I would be very concerned with the mantra of the Big Society should help the Conservatives win the elections from next year onwards or the worst that could happen if the coalition decides to call an early general election which team Labour should be ready at a moment’s short notice.
here are many people who want to know if the year 2015 be a landslide victory for Labour the answer from me is it can be achieved if we all do our part by contacting as many of your friends relatives and colleagues to continue to vote for Labour from 2014 the manifesto will be ready for people to read via Labour website.
I keep referring to the phrase “pick sense out of nonsense” to all my opponents as they lack the comprehension as to why I will continue to promote a Labour Government this for the simple fact I have more faith in Labour than a coalition that will bring down this country to its knees. Already the many has seen the increase attacks on our welfare state, lack of social housing, boom and bust which happen on the coalition watch and they cannot continue to play the blame game as the record has become much scratched and they need to change their tune.
Teresa May has been lining herself up with the right wing of the Conservatives for a leadership contest with David Cameron should he lost the 2015 elections it’s no wonder why she has been accused of a “cover-up” after she used legal powers to keep parts of a critical inspection into UK border controls secret.
Fifteen sections of the report into controls between France and the UK have been redacted – including part of a passage revealing staff and managers fear resources in Calais are stretched – for national security reasons.
But politicians and campaigners have accused Mrs May of hiding “her own failings” exposed in the report by chief inspector of borders and immigration John Vine.
Chris Bryant, shadow immigration minister, said: “Yet again the Government refuses to be straight with the British people about immigration and our borders.
“This cover-up and the failure at our borders provide yet more dents in this Government’s much-tarnished credibility.
“What possible reason can there be for redacting elements of a report by a highly-respected independent inspector?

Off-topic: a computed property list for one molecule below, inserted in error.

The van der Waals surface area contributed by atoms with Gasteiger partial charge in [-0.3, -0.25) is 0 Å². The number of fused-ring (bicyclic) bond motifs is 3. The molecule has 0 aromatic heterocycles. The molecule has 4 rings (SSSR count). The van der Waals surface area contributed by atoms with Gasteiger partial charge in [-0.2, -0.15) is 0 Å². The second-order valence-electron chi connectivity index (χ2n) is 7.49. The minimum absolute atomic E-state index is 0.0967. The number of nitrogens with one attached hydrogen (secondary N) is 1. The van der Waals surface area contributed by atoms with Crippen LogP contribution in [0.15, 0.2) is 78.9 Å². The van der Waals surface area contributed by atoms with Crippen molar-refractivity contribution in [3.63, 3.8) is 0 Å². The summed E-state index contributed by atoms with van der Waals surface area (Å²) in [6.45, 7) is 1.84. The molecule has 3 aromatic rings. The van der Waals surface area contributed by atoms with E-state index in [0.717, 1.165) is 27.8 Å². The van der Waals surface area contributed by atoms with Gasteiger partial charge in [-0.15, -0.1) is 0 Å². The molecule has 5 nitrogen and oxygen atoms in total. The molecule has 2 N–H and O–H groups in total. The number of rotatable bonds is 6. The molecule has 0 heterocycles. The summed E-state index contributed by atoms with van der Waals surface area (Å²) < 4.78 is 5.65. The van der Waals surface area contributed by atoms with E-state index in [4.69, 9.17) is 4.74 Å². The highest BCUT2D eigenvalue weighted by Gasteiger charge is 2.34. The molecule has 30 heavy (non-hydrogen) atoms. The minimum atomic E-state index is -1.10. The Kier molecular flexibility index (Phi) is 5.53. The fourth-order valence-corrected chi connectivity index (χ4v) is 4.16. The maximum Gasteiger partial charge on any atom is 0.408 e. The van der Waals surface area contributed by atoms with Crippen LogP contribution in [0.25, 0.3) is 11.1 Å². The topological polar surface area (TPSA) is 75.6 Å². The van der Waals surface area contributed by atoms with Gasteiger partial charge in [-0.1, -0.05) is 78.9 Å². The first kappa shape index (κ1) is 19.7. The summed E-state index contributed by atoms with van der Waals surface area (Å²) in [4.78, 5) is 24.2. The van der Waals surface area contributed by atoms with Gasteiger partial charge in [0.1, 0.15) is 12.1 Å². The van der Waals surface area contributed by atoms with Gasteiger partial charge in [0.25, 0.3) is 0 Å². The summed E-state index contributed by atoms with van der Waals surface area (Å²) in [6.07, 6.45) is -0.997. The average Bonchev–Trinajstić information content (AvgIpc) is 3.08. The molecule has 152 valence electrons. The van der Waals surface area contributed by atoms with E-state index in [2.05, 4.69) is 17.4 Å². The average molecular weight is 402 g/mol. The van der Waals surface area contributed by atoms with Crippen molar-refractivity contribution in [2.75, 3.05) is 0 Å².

“If Theresa May thinks Mr Vine’s report would imperil national security or provide ammunition for illegal migrants, she should share the full report with the Home Affairs Select Committee and ourselves and explain why the full report cannot be published without masses of redactions.
“This is a cover-up to hide her own failings.”
In unredacted sections of the report, Mr Vine warns that thousands of illegal immigrants attempting to sneak into the UK through France have not been fingerprinted by border officials for nearly four years.
In addition, it reveals that Border Force – the Home Office law enforcement wing stationed at ports and airports – is fining drivers and firms guilty of bringing in illegal immigrants at way below the maximum allowed by law.
Mr Vine reveals that border staff remain concerned over the effect of the so-called Lille loophole, which effectively exempts some passengers who travel to Britain via Lille, in France, on Eurostar trains boarded in Brussels, Belgium, from UK Border Force immigration checks.
But this section is also among those partly-redacted by the Home Secretary.
Keith Vaz, chair of the Home Affairs Select Committee, said: “I am concerned that the Home Secretary has decided to redact part of the findings related to the ‘Lille Loophole’, despite John Vine finding that some were still able to reach Britain using this method.
“The committee has been assured in the past that the loophole would be closed. The withholding of information prevents us from properly holding the Border Force to account.”
Ukip leader Nigel Farage said: “It is extremely concerning that a report into the operations of our border security is being censored by the Home Office.
“We have to ask what on earth are they hiding?”
He added: “The simple fact is that the UK Border Agency is having enormous problems, not of its own making, but of its political masters, who then choose to redact the report.”
Alp Mehmet, vice-chairman of campaigners Migration Watch UK, said: “Security concerns may have led to some of the redactions in the report but it is difficult to see this as the reason for all of them.
“Transparency has to be the best policy, if only to show that the Home Office has nothing to hide.”
So-called juxtaposed controls were first set up in 1994 to speed up entry and exit procedures on the Channel Tunnel route and were later introduced on the Eurostar route in 2001 and at the ferry ports in northern France in 2003 to counter the significant number of undocumented people arriving in the UK.
In the 12-month period from September 2011 to August 2012, more than 8,000 illegal immigrants were caught and stopped from entering the UK in vehicles and other containers at juxtaposed controls at Calais, Coquelles and Dunkirk.
In January 2010, border officials ceased processing – fingerprinting and photographing – illegal immigrants caught in at Calais due to problems with the availability of cells to hold them in. This was also later stopped at Coquelles.
Fingerprinting and photographing immigrants caught hiding in the backs of lorries and other vehicles could prove crucial in testing the quality of their asylum claims if they arrive in the UK in subsequent attempts, Mr Vine said.